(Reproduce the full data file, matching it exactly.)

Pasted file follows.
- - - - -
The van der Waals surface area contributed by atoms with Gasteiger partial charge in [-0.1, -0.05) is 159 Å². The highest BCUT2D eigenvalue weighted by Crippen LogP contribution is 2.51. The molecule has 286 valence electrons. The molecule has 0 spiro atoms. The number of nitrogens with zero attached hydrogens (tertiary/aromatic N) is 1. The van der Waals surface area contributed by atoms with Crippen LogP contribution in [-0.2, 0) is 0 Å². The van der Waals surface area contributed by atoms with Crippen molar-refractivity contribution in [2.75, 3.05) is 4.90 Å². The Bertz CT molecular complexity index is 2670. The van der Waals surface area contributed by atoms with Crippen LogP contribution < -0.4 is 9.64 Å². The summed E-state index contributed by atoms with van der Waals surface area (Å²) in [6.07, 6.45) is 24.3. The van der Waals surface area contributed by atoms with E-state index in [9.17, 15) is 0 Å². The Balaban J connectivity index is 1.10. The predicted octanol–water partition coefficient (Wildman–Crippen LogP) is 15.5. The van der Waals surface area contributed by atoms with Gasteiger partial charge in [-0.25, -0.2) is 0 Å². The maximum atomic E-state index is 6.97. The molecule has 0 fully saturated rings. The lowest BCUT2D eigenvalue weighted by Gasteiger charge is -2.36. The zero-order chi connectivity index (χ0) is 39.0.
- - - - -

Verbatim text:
The van der Waals surface area contributed by atoms with Gasteiger partial charge in [-0.1, -0.05) is 159 Å². The highest BCUT2D eigenvalue weighted by Crippen LogP contribution is 2.51. The molecule has 286 valence electrons. The molecule has 0 spiro atoms. The number of nitrogens with zero attached hydrogens (tertiary/aromatic N) is 1. The van der Waals surface area contributed by atoms with Crippen LogP contribution in [-0.2, 0) is 0 Å². The van der Waals surface area contributed by atoms with Crippen molar-refractivity contribution in [2.75, 3.05) is 4.90 Å². The Bertz CT molecular complexity index is 2670. The van der Waals surface area contributed by atoms with Crippen LogP contribution < -0.4 is 9.64 Å². The summed E-state index contributed by atoms with van der Waals surface area (Å²) in [6.07, 6.45) is 24.3. The van der Waals surface area contributed by atoms with E-state index in [9.17, 15) is 0 Å². The Balaban J connectivity index is 1.10. The predicted octanol–water partition coefficient (Wildman–Crippen LogP) is 15.5. The van der Waals surface area contributed by atoms with Gasteiger partial charge in [-0.25, -0.2) is 0 Å². The maximum atomic E-state index is 6.97. The molecule has 0 fully saturated rings. The lowest BCUT2D eigenvalue weighted by Gasteiger charge is -2.36. The zero-order chi connectivity index (χ0) is 39.0.